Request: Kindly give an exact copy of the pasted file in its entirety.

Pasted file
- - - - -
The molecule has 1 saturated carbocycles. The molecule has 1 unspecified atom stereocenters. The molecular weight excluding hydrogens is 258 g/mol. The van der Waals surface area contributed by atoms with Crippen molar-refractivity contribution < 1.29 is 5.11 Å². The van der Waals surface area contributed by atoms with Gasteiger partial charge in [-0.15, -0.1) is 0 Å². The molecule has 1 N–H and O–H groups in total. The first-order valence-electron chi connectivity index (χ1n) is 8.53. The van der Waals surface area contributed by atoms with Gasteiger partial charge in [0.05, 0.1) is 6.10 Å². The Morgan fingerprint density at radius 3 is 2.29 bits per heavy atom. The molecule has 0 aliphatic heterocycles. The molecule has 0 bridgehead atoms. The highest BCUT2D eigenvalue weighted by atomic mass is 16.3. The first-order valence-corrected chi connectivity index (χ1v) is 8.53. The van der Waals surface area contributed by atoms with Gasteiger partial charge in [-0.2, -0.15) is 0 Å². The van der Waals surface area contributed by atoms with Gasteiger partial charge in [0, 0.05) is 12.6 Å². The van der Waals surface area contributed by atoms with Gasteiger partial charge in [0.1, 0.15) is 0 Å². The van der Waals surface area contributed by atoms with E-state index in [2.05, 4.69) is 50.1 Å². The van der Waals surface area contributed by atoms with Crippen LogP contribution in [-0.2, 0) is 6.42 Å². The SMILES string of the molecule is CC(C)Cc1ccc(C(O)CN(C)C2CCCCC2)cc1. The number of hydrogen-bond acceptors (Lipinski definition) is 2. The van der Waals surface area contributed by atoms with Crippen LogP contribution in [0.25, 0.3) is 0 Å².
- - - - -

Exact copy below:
The molecule has 1 saturated carbocycles. The molecule has 1 unspecified atom stereocenters. The molecular weight excluding hydrogens is 258 g/mol. The van der Waals surface area contributed by atoms with Crippen molar-refractivity contribution < 1.29 is 5.11 Å². The van der Waals surface area contributed by atoms with Gasteiger partial charge in [-0.15, -0.1) is 0 Å². The molecule has 1 N–H and O–H groups in total. The first-order valence-electron chi connectivity index (χ1n) is 8.53. The van der Waals surface area contributed by atoms with Gasteiger partial charge in [0.05, 0.1) is 6.10 Å². The Morgan fingerprint density at radius 3 is 2.29 bits per heavy atom. The molecule has 0 aliphatic heterocycles. The molecule has 0 bridgehead atoms. The highest BCUT2D eigenvalue weighted by atomic mass is 16.3. The first-order valence-corrected chi connectivity index (χ1v) is 8.53. The van der Waals surface area contributed by atoms with Gasteiger partial charge in [-0.2, -0.15) is 0 Å². The van der Waals surface area contributed by atoms with Gasteiger partial charge in [0, 0.05) is 12.6 Å². The van der Waals surface area contributed by atoms with Gasteiger partial charge in [0.1, 0.15) is 0 Å². The van der Waals surface area contributed by atoms with E-state index in [2.05, 4.69) is 50.1 Å². The van der Waals surface area contributed by atoms with Crippen LogP contribution in [-0.2, 0) is 6.42 Å². The SMILES string of the molecule is CC(C)Cc1ccc(C(O)CN(C)C2CCCCC2)cc1. The number of hydrogen-bond acceptors (Lipinski definition) is 2. The van der Waals surface area contributed by atoms with Crippen LogP contribution in [0.25, 0.3) is 0 Å².